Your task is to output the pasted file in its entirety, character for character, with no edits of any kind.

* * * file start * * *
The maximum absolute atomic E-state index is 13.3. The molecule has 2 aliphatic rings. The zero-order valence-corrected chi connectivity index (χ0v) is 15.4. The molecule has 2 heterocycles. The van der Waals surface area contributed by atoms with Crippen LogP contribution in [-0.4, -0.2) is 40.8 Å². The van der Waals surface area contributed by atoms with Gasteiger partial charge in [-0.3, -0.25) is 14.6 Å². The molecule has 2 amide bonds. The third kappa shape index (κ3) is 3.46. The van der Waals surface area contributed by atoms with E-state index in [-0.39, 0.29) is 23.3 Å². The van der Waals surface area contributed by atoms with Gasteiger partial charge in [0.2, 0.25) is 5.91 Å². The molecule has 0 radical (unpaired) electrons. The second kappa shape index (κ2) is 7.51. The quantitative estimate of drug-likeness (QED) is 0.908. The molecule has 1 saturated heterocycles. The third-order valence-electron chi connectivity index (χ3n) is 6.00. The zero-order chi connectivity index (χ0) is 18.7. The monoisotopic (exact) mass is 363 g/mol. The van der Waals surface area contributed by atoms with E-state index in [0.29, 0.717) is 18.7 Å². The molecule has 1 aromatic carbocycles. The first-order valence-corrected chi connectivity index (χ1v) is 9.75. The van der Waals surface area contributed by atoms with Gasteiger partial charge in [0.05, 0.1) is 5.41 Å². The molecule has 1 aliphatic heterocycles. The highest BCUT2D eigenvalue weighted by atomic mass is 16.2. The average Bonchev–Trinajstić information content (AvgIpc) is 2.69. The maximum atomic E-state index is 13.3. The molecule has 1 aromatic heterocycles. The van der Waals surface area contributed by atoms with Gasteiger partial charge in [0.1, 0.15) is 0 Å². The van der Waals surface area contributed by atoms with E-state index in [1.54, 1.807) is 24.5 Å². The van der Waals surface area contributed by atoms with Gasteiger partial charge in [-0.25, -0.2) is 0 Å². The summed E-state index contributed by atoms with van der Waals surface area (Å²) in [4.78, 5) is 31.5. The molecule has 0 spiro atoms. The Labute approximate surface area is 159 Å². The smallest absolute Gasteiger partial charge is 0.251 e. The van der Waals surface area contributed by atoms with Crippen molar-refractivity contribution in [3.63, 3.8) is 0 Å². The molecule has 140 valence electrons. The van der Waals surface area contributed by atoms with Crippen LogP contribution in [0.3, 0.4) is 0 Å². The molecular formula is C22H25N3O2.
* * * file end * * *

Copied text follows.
The maximum absolute atomic E-state index is 13.3. The molecule has 2 aliphatic rings. The zero-order valence-corrected chi connectivity index (χ0v) is 15.4. The molecule has 2 heterocycles. The van der Waals surface area contributed by atoms with Crippen LogP contribution in [-0.4, -0.2) is 40.8 Å². The van der Waals surface area contributed by atoms with Gasteiger partial charge in [-0.3, -0.25) is 14.6 Å². The molecule has 2 amide bonds. The third kappa shape index (κ3) is 3.46. The van der Waals surface area contributed by atoms with E-state index in [-0.39, 0.29) is 23.3 Å². The van der Waals surface area contributed by atoms with Gasteiger partial charge in [0.2, 0.25) is 5.91 Å². The molecule has 0 radical (unpaired) electrons. The second kappa shape index (κ2) is 7.51. The quantitative estimate of drug-likeness (QED) is 0.908. The molecule has 1 saturated heterocycles. The third-order valence-electron chi connectivity index (χ3n) is 6.00. The zero-order chi connectivity index (χ0) is 18.7. The monoisotopic (exact) mass is 363 g/mol. The van der Waals surface area contributed by atoms with E-state index in [0.29, 0.717) is 18.7 Å². The molecule has 1 aromatic carbocycles. The first-order valence-corrected chi connectivity index (χ1v) is 9.75. The van der Waals surface area contributed by atoms with Gasteiger partial charge in [0.05, 0.1) is 5.41 Å². The molecule has 1 aliphatic heterocycles. The highest BCUT2D eigenvalue weighted by atomic mass is 16.2. The average Bonchev–Trinajstić information content (AvgIpc) is 2.69. The maximum atomic E-state index is 13.3. The molecule has 1 aromatic heterocycles. The van der Waals surface area contributed by atoms with Gasteiger partial charge in [0.1, 0.15) is 0 Å². The van der Waals surface area contributed by atoms with E-state index in [1.54, 1.807) is 24.5 Å². The van der Waals surface area contributed by atoms with Gasteiger partial charge in [-0.25, -0.2) is 0 Å². The summed E-state index contributed by atoms with van der Waals surface area (Å²) in [4.78, 5) is 31.5. The molecule has 0 spiro atoms. The Labute approximate surface area is 159 Å². The smallest absolute Gasteiger partial charge is 0.251 e. The van der Waals surface area contributed by atoms with Crippen molar-refractivity contribution in [3.63, 3.8) is 0 Å². The molecule has 140 valence electrons. The van der Waals surface area contributed by atoms with Crippen LogP contribution in [0.3, 0.4) is 0 Å². The molecular formula is C22H25N3O2.